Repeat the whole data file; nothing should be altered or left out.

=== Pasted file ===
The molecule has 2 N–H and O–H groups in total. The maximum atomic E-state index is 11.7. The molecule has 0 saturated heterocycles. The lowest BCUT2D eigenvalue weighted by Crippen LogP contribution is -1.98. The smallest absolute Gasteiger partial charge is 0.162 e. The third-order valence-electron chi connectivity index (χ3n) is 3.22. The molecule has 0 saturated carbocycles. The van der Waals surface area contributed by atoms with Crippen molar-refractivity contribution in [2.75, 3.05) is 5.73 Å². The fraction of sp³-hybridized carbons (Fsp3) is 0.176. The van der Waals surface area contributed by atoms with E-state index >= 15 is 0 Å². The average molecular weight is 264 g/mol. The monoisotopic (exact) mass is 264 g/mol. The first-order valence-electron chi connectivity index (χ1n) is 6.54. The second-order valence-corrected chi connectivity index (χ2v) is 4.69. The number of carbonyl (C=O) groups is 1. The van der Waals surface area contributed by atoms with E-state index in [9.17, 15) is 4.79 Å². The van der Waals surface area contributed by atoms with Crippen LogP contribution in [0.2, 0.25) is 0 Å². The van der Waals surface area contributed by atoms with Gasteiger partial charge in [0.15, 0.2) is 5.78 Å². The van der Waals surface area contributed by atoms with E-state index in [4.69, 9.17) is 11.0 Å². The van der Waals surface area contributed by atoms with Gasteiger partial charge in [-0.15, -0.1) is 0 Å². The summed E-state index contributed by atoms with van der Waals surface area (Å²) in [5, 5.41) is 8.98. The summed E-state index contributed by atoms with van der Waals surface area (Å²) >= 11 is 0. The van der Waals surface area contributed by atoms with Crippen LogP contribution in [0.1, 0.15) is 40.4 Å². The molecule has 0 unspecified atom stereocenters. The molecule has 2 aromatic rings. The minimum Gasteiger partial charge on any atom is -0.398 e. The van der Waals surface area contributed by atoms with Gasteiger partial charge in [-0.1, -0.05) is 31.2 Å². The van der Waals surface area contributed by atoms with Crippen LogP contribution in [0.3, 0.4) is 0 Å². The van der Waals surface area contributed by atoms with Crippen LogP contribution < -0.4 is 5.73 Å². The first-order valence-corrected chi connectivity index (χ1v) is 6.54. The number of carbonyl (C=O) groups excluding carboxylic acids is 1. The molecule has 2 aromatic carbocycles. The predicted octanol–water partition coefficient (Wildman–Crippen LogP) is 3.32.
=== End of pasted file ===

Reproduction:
The molecule has 2 N–H and O–H groups in total. The maximum atomic E-state index is 11.7. The molecule has 0 saturated heterocycles. The lowest BCUT2D eigenvalue weighted by Crippen LogP contribution is -1.98. The smallest absolute Gasteiger partial charge is 0.162 e. The third-order valence-electron chi connectivity index (χ3n) is 3.22. The molecule has 0 saturated carbocycles. The van der Waals surface area contributed by atoms with Crippen molar-refractivity contribution in [2.75, 3.05) is 5.73 Å². The fraction of sp³-hybridized carbons (Fsp3) is 0.176. The van der Waals surface area contributed by atoms with E-state index >= 15 is 0 Å². The average molecular weight is 264 g/mol. The monoisotopic (exact) mass is 264 g/mol. The first-order valence-electron chi connectivity index (χ1n) is 6.54. The second-order valence-corrected chi connectivity index (χ2v) is 4.69. The number of carbonyl (C=O) groups is 1. The van der Waals surface area contributed by atoms with E-state index in [9.17, 15) is 4.79 Å². The van der Waals surface area contributed by atoms with Crippen LogP contribution in [0.2, 0.25) is 0 Å². The van der Waals surface area contributed by atoms with Gasteiger partial charge in [0.15, 0.2) is 5.78 Å². The van der Waals surface area contributed by atoms with E-state index in [4.69, 9.17) is 11.0 Å². The van der Waals surface area contributed by atoms with Gasteiger partial charge in [-0.15, -0.1) is 0 Å². The summed E-state index contributed by atoms with van der Waals surface area (Å²) in [5, 5.41) is 8.98. The summed E-state index contributed by atoms with van der Waals surface area (Å²) >= 11 is 0. The van der Waals surface area contributed by atoms with Crippen LogP contribution in [0.1, 0.15) is 40.4 Å². The molecule has 0 unspecified atom stereocenters. The molecule has 2 aromatic rings. The minimum Gasteiger partial charge on any atom is -0.398 e. The van der Waals surface area contributed by atoms with Gasteiger partial charge in [-0.1, -0.05) is 31.2 Å². The van der Waals surface area contributed by atoms with Crippen LogP contribution in [0.3, 0.4) is 0 Å². The van der Waals surface area contributed by atoms with Crippen LogP contribution < -0.4 is 5.73 Å². The first-order valence-corrected chi connectivity index (χ1v) is 6.54. The number of carbonyl (C=O) groups excluding carboxylic acids is 1. The molecule has 2 aromatic carbocycles. The predicted octanol–water partition coefficient (Wildman–Crippen LogP) is 3.32.